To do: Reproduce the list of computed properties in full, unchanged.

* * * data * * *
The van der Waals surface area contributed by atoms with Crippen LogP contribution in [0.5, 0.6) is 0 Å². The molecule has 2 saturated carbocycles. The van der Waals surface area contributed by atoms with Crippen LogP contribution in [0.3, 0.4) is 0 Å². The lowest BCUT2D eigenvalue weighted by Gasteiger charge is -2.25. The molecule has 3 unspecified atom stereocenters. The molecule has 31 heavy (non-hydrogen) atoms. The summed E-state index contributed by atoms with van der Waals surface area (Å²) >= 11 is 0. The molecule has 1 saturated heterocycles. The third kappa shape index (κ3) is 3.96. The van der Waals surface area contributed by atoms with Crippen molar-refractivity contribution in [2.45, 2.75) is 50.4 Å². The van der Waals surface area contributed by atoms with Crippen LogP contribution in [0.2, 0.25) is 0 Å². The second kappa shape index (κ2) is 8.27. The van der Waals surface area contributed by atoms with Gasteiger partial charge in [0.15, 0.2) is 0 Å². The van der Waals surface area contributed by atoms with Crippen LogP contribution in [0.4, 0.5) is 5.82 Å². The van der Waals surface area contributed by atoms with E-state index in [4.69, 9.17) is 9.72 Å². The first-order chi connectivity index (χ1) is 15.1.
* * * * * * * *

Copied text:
The van der Waals surface area contributed by atoms with Crippen LogP contribution in [0.5, 0.6) is 0 Å². The molecule has 2 saturated carbocycles. The van der Waals surface area contributed by atoms with Crippen LogP contribution in [0.3, 0.4) is 0 Å². The lowest BCUT2D eigenvalue weighted by Gasteiger charge is -2.25. The molecule has 3 unspecified atom stereocenters. The molecule has 31 heavy (non-hydrogen) atoms. The summed E-state index contributed by atoms with van der Waals surface area (Å²) >= 11 is 0. The molecule has 1 saturated heterocycles. The third kappa shape index (κ3) is 3.96. The van der Waals surface area contributed by atoms with Crippen molar-refractivity contribution in [2.45, 2.75) is 50.4 Å². The van der Waals surface area contributed by atoms with Crippen LogP contribution in [0.2, 0.25) is 0 Å². The second kappa shape index (κ2) is 8.27. The van der Waals surface area contributed by atoms with Gasteiger partial charge in [0.15, 0.2) is 0 Å². The van der Waals surface area contributed by atoms with Crippen LogP contribution in [0.4, 0.5) is 5.82 Å². The van der Waals surface area contributed by atoms with E-state index in [4.69, 9.17) is 9.72 Å². The first-order chi connectivity index (χ1) is 15.1.